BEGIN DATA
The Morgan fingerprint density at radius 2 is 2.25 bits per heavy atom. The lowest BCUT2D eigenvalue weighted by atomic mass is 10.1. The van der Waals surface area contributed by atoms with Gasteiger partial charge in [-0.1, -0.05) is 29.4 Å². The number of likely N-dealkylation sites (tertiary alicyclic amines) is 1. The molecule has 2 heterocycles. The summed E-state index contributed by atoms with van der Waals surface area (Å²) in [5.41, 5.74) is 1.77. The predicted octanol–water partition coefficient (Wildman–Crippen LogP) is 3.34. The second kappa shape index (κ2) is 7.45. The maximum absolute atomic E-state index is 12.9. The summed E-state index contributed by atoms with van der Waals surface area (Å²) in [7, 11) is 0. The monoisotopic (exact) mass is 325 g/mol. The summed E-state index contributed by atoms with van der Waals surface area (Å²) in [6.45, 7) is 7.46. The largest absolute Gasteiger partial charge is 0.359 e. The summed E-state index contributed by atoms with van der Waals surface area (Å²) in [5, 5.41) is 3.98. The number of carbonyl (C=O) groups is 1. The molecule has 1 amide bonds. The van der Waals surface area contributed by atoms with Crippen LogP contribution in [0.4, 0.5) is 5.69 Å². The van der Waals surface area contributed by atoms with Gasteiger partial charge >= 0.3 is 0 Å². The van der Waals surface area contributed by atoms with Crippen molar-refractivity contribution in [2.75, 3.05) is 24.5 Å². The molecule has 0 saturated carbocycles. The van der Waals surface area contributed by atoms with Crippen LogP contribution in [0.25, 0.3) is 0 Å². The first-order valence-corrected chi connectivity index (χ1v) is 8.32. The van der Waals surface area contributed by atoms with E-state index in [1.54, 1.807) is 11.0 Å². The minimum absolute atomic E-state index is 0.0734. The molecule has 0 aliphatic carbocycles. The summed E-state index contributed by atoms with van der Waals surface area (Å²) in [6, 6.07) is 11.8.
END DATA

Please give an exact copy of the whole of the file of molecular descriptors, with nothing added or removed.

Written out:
The Morgan fingerprint density at radius 2 is 2.25 bits per heavy atom. The lowest BCUT2D eigenvalue weighted by atomic mass is 10.1. The van der Waals surface area contributed by atoms with Gasteiger partial charge in [-0.1, -0.05) is 29.4 Å². The number of likely N-dealkylation sites (tertiary alicyclic amines) is 1. The molecule has 2 heterocycles. The summed E-state index contributed by atoms with van der Waals surface area (Å²) in [5.41, 5.74) is 1.77. The predicted octanol–water partition coefficient (Wildman–Crippen LogP) is 3.34. The second kappa shape index (κ2) is 7.45. The maximum absolute atomic E-state index is 12.9. The summed E-state index contributed by atoms with van der Waals surface area (Å²) in [7, 11) is 0. The monoisotopic (exact) mass is 325 g/mol. The summed E-state index contributed by atoms with van der Waals surface area (Å²) in [6.45, 7) is 7.46. The largest absolute Gasteiger partial charge is 0.359 e. The summed E-state index contributed by atoms with van der Waals surface area (Å²) in [5, 5.41) is 3.98. The number of carbonyl (C=O) groups is 1. The molecule has 1 amide bonds. The van der Waals surface area contributed by atoms with Crippen LogP contribution in [0.4, 0.5) is 5.69 Å². The van der Waals surface area contributed by atoms with Gasteiger partial charge >= 0.3 is 0 Å². The van der Waals surface area contributed by atoms with Crippen molar-refractivity contribution in [2.75, 3.05) is 24.5 Å². The molecule has 0 saturated carbocycles. The van der Waals surface area contributed by atoms with Crippen LogP contribution in [0.25, 0.3) is 0 Å². The first-order valence-corrected chi connectivity index (χ1v) is 8.32. The van der Waals surface area contributed by atoms with E-state index in [1.54, 1.807) is 11.0 Å². The minimum absolute atomic E-state index is 0.0734. The molecule has 0 aliphatic carbocycles. The summed E-state index contributed by atoms with van der Waals surface area (Å²) in [6, 6.07) is 11.8.